A leading asthma patient group has issued a warning against an unproven coronavirus treatment circulating on social media that is leading some people to post videos of themselves breathing in hydrogen peroxide through a nebulizer.

The Asthma and Allergy Foundation of America called the practice “concerning and dangerous” in a Tuesday blog post, emphasizing that it will neither treat nor prevent the virus and is harmful to the lungs.

“DO NOT put hydrogen peroxide into your nebulizer and breathe it in. This is dangerous!” the foundation wrote.

Coronavirus misinformation has proliferated on social media throughout the pandemic even as Facebook, YouTube and Twitter have all taken steps to ban it. That includes unproven claims that hydroxychloroquine, an antimalarial drug, or ivermectin, which is used to kill parasites in animals and humans, could cure the virus. Some experts, including Surgeon General Vivek Murthy, contend that such misinformation was partly responsible for Americans refusing the vaccines, leading to avoidable illness and deaths.

More on the COVID-19 pandemic

Hydrogen peroxide is an antiseptic more commonly used to prevent infection from minor cuts, burns and scrapes. It is also used as a tooth whitener in some toothpastes, and as a common household cleaning agent. But it can be poisonous to humans if swallowed in strong enough concentrations. The AAFA advises against inhaling it in through a nebulizer, a relatively cheap medical machine which turns medications into breathable mist.


But those recommendations have not stopped some people from using hydrogen peroxide in a nebulizer and documenting the experience online. Melanie Carver, chief mission officer at AAFA, said the group has tracked related misinformation on Facebook, YouTube and TikTok posts that are reaching hundreds of thousands of views. A now-deactivated TikTok account titled “h202therapy” showed a video of a child on a nebulizer with a caption suggesting hydrogen peroxide was being used, Carver said.

“Before this information spreads further, we want people with asthma to know how important it is to only use their prescribed asthma treatments in their nebulizers,” Carver said in an email.

Throughout the pandemic, a cottage industry of online businesses and naturopathic treatment centers has pushed a range of bogus coronavirus treatments.

The U.S. Federal Trade Commission has sent hundreds of warning letters to organizations promoting unproven coronavirus treatments involving things like elderberry, iodine, mushrooms, and even horse milk.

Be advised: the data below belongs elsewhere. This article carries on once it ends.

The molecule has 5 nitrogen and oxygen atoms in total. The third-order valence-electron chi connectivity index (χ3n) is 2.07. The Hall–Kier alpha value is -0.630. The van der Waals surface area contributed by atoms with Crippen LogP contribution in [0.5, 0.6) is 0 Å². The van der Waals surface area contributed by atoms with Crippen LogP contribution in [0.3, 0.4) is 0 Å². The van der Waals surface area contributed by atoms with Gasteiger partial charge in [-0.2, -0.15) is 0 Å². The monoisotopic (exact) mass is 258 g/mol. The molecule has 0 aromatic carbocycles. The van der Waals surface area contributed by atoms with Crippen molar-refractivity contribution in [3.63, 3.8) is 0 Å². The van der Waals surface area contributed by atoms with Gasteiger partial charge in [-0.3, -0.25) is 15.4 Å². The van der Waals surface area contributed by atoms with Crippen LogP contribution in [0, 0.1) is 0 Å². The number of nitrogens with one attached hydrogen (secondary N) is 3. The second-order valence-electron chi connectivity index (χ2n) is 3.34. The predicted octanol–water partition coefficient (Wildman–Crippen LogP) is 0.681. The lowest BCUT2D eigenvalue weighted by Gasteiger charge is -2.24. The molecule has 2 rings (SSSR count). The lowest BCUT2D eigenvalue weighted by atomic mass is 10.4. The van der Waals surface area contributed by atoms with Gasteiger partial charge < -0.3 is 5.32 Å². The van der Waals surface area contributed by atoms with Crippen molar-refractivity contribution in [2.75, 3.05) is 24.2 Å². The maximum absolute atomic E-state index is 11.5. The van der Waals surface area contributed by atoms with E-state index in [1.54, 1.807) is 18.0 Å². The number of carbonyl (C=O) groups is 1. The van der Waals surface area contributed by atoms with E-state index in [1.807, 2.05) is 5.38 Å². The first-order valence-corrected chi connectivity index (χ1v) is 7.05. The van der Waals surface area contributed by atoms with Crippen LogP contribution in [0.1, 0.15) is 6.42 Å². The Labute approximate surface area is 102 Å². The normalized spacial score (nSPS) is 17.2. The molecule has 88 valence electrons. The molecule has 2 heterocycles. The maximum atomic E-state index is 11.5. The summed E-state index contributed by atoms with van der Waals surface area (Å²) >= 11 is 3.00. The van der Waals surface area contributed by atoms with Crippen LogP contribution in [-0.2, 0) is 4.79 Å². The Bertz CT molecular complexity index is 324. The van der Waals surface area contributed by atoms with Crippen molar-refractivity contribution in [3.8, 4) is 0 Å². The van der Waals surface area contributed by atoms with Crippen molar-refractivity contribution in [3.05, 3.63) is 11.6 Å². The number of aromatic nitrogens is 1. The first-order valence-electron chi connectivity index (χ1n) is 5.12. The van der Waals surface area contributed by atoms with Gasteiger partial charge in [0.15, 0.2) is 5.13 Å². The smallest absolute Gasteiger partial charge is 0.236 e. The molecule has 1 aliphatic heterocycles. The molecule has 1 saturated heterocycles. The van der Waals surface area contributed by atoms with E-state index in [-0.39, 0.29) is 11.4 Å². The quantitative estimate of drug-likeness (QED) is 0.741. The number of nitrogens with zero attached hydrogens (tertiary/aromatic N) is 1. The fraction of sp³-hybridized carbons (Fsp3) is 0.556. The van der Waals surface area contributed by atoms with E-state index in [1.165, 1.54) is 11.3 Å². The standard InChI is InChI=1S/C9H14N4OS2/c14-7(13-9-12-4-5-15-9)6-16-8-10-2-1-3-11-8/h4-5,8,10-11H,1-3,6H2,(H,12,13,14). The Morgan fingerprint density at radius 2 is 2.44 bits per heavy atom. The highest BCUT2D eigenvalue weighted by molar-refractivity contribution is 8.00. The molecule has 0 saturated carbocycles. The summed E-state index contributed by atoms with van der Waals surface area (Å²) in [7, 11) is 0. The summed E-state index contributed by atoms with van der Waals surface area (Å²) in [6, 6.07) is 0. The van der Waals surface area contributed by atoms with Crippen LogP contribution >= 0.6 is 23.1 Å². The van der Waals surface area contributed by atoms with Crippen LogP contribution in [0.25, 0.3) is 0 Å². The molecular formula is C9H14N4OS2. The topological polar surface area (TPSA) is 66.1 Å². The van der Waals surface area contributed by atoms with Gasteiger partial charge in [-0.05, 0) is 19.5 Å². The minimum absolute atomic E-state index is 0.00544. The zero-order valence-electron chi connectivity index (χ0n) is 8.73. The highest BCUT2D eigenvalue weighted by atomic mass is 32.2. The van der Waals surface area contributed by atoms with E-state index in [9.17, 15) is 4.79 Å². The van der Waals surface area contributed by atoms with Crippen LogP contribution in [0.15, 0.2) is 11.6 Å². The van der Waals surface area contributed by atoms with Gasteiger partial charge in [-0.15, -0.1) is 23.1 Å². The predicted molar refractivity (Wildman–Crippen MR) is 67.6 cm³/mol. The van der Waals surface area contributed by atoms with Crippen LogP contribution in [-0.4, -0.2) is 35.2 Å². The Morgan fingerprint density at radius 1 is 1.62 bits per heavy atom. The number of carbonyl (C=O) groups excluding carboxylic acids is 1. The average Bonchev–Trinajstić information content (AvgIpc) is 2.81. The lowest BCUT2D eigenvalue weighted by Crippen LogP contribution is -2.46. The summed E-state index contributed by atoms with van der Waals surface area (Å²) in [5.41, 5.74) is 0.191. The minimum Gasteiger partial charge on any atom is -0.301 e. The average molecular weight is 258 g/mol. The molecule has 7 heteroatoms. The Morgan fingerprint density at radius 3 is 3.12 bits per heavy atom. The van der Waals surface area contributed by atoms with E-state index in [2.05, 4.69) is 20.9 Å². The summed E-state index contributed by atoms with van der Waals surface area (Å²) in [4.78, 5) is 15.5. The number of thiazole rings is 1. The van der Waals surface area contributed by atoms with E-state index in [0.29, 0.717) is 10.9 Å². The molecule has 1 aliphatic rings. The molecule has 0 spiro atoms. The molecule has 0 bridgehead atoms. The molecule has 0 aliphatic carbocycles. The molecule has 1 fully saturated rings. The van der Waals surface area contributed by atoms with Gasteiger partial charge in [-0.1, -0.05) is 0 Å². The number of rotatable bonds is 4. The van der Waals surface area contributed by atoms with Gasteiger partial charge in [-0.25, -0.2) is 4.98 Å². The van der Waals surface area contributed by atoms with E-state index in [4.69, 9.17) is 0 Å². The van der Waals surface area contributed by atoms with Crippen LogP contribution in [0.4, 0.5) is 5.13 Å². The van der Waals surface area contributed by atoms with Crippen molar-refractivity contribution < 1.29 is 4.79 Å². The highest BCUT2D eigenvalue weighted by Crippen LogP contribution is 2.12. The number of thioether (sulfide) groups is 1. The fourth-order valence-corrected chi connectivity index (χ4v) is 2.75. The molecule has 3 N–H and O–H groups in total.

Hydrogen peroxide figures prominently in several of them. Dr. Brownstein’s Holistic Medicine in Michigan received a warning over a treatment involving iodine, hydrogen peroxide and vitamins. A California-based business called Gordon Medical has advertised an in-office nebulized hydrogen peroxide treatment for both preventing and treating the virus. A Nevada-based business called StuphCorp has recommended “nebulizing hydrogen peroxide during this pandemic,” according to the FTC.

A wide range of sources appear to be promoting hydrogen peroxide specifically, but it’s unclear what is driving the social media trend.


When asked where the misinformation appears to be originating, an AAFA representative cited an businessman and osteopathic physician named Joseph Mercola. In April 2020, Mercola posted a video saying “hydrogen peroxide treatment can successfully treat most viral respiratory illnesses, including coronavirus,” according to the advocacy group Center for Countering Digital Hate. It was shared on Facebook 4,600 times, the group said.

In an email, Mercola said: “The solution you are referring to is primarily saline, with highly diluted hydrogen peroxide. It is important to ensure that people use saline to dilute the hydrogen peroxide to .1%; 30X lower concentration than standard peroxide found at the local pharmacy. High concentrations of hydrogen peroxide should not be used.”

In response to Mercola’s comment, the AAFA’s Carver emphasized that coronavirus patients should only be using prescribed treatments, and noted that the recommendation to nebulize hydrogen peroxide could be particularly dangerous for people with asthma.

“There are different concentrations available for purchase, and people may be using dangerous concentrations of hydrogen peroxide in an attempt to protect themselves from COVID-19,” Carver said in an email.

Mercola’s support for a hydrogen peroxide-based treatments appear to predate the pandemic. In a 2006 YouTube video, which has 1.4 million views, Mercola described Hydrogen Peroxide as a “simple trick to treat the cold or flu.”

In a different video from April 2020, now taken off of YouTube but archived on the website BitChute, Mercola describes how to nebulize hydrogen peroxide.

Imran Ahmed, chief executive of the Center for Countering Digital Hate, said he blames Mercola for advancing hydrogen peroxide as a coronavirus treatment. He called hydrogen peroxide “a really volatile chemical and a bleaching agent,” and expressed concern that even saline-diluted solutions could be harmful if used instead of legitimate treatments or vaccines.

“This is not just about the primary effect of telling people that hydrogen peroxide can affect covid, it means people will reject other therapies when they are in trouble,” Ahmed said. “It means people get sick and, rather than getting the treatment they need, they will start looking on Amazon for a nebulizer and hydrogen peroxide.”